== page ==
Updated results to the phase 3 CHAMPION-NMOSD trial of ravulizumab showed significantly lower HAI score worsening following treatment.
New findings from the phase 3 CHAMPION-NMOSD trial (NCT04201262) showed that ravulizumab-cwvz (Ultomiris; Alexion) not only reduced the risk of relapse but also significantly lowered Hauser Ambulation Index (HAI) score worsening compared with placebo in patients with anti-aquaporin (AQP4) antibody-positive neuromyelitis optica spectrum disorder (NMOSD).1
All told, there were no patients that had adjudicated relapses with ravulizumab versus 20 with placebo (relapse risk reduction [RRR], 98.6%; P <.0001). The annualized relapse rate (ARR) of those on the therapy was 0.00 (upper 95% CI, 0.04), which was superior to a predefined comparator ARR (0.25; P <.0001). There were fewer patients who experienced clinically important HAI score worsening with ravulizumab (2 out of 58 patients; 3.4%) compared with placebo (11/47; 23.4%; P = .023), demonstrated by ORs of 0.16 (95% CI, 0.03–0.77).
The results were presented as an oral presentation at the 2023 American Academy of Neurology (AAN) Annual Meeting, April 22-27, in Boston, Massachusetts, by lead author Sean J. Pittock, MD, director, Center for Multiple Sclerosis and Autoimmune Neurology, Mayo Clinic. These updated analyses continue to support the critical benefits of ravulizumab, a long-acting C5 complement inhibitor, in AQP4 Ab+ NMOSD treatment and its potential to substantially reduce the risk of relapse in a broad range of patients.2
The trial was an open-label, multicenter study that evaluated the efficacy and safety of ravulizumab in 58 adult patients with anti-AQP4 NMOSD who had at least 1 attack or relapse in the 12 months prior to the screening visit. The participants also had Expanded Disability Status Scale scores of 7 or less, had body weight of at least 40 kg at trial entry, and were allowed to stay on stable supportive immunosuppressive therapy for the duration of the trial.
The patients received a weight-based intravenous loading dose of ravulizumab, then a maintenance dose on day 15 following every 8 weeks after. Eculizumab (Soliris; Alexion) availability precluded concurrent placebo control and the PREVENT trial (NCT01892345) placebo arm was used as an external comparator. Propensity scores accounted for potential differences in patient characteristics between the arms.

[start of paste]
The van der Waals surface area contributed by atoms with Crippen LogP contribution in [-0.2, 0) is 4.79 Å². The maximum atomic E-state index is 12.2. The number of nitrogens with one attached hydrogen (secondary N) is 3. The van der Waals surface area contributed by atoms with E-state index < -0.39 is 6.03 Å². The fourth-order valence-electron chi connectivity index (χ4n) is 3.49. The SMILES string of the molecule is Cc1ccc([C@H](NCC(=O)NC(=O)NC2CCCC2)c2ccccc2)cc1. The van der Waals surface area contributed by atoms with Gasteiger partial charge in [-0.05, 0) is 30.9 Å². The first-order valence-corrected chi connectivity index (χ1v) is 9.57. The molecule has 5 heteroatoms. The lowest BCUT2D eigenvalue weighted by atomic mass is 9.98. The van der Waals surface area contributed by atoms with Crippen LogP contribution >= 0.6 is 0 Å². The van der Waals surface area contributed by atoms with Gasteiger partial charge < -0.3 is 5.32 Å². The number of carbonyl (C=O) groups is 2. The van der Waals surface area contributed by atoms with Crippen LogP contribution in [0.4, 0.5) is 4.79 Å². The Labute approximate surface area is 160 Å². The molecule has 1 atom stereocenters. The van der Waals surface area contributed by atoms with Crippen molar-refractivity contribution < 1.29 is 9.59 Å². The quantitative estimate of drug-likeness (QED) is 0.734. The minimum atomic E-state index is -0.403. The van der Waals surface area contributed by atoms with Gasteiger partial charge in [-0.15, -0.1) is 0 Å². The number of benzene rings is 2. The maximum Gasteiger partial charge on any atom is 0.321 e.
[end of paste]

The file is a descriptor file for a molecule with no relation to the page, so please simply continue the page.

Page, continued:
The primary endpoint was time to first adjudicated on-trial relapse and RRR, while the secondary efficacy endpoints included adjudicated on-trial ARR and clinically important worsening from baseline in HAI score. The median for follow-up was 73.5 (range, 11.0-117.7) weeks for all ravulizumab-treated patients and 36.0 (range, 1.9-117.7) weeks for placebo (n = 47).
Treatment-emergent adverse events (AEs) were observed in 93.1% of patients on ravulizumab and serious AEs in 13.8% of patients. Only 2 vaccinated patients experienced meningococcal infection (2.4 out of 100 patient-years). Both recovered with no sequelae and one continued with the trial. There were no deaths were reported. The efficacy and safety data remained consistent with the primary treatment period despite the longer follow-up (median treatment duration, 90.9 weeks).
Ravulizumab was originally FDA-approved in 2018 to treat adults with paroxysmal nocturnal hemoglobinuria and was later expanded to include children and adolescents in 2021. The treatment binds the same complement component 5 epitope as eculizumab and its longer half-life enables an extended dosing interval, 8 versus 2 weeks.
In May 2022, AstraZeneca announced that ravulizumab met its primary end point of time to first on-trial relapse, with no relapses observed in 58 patients (RRR, 98.7%) with QP4 Ab+ NMOSD over a median treatment duration of 73 weeks. "Every NMOSD relapse can have debilitating and irreversible consequences, so reducing relapses is critical,” Pittock said in a statement at the time.3 “Patients on Ultomiris remained relapse free over a median treatment duration of 73 weeks in the trial."